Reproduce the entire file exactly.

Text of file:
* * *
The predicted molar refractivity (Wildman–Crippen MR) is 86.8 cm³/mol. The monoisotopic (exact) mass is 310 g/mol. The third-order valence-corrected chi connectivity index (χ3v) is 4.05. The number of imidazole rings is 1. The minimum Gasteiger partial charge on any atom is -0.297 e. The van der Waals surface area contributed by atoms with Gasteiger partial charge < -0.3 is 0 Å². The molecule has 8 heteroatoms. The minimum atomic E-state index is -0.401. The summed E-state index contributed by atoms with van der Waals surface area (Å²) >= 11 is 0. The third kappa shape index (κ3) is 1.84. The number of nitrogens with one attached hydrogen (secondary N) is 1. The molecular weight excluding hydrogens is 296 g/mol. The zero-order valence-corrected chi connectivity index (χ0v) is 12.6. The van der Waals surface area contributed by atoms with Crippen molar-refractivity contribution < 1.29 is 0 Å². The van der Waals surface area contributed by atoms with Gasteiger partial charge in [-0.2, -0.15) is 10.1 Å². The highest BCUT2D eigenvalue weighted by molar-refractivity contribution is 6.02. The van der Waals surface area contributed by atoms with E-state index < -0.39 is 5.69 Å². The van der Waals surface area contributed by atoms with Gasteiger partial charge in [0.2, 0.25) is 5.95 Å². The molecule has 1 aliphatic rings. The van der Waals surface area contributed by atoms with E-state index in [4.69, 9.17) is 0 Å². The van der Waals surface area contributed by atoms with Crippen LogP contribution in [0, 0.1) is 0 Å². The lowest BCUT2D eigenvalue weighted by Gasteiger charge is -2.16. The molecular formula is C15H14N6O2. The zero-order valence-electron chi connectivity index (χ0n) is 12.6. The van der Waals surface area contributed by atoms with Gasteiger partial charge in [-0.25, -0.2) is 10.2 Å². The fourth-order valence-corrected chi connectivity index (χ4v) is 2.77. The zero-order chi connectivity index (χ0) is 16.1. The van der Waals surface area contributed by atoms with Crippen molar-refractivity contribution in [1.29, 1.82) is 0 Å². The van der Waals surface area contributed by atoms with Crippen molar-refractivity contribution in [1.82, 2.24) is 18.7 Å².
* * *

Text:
The predicted molar refractivity (Wildman–Crippen MR) is 86.8 cm³/mol. The monoisotopic (exact) mass is 310 g/mol. The third-order valence-corrected chi connectivity index (χ3v) is 4.05. The number of imidazole rings is 1. The minimum Gasteiger partial charge on any atom is -0.297 e. The van der Waals surface area contributed by atoms with Gasteiger partial charge < -0.3 is 0 Å². The molecule has 8 heteroatoms. The minimum atomic E-state index is -0.401. The summed E-state index contributed by atoms with van der Waals surface area (Å²) >= 11 is 0. The third kappa shape index (κ3) is 1.84. The number of nitrogens with one attached hydrogen (secondary N) is 1. The molecular weight excluding hydrogens is 296 g/mol. The zero-order valence-corrected chi connectivity index (χ0v) is 12.6. The van der Waals surface area contributed by atoms with Crippen molar-refractivity contribution < 1.29 is 0 Å². The van der Waals surface area contributed by atoms with Gasteiger partial charge in [-0.2, -0.15) is 10.1 Å². The highest BCUT2D eigenvalue weighted by molar-refractivity contribution is 6.02. The van der Waals surface area contributed by atoms with E-state index < -0.39 is 5.69 Å². The van der Waals surface area contributed by atoms with Gasteiger partial charge in [0.2, 0.25) is 5.95 Å². The molecule has 1 aliphatic rings. The van der Waals surface area contributed by atoms with E-state index in [4.69, 9.17) is 0 Å². The van der Waals surface area contributed by atoms with Crippen LogP contribution in [0, 0.1) is 0 Å². The lowest BCUT2D eigenvalue weighted by Gasteiger charge is -2.16. The molecular formula is C15H14N6O2. The zero-order valence-electron chi connectivity index (χ0n) is 12.6. The van der Waals surface area contributed by atoms with Gasteiger partial charge in [-0.25, -0.2) is 10.2 Å². The fourth-order valence-corrected chi connectivity index (χ4v) is 2.77. The zero-order chi connectivity index (χ0) is 16.1. The van der Waals surface area contributed by atoms with Crippen molar-refractivity contribution in [1.29, 1.82) is 0 Å². The van der Waals surface area contributed by atoms with Crippen molar-refractivity contribution in [1.82, 2.24) is 18.7 Å².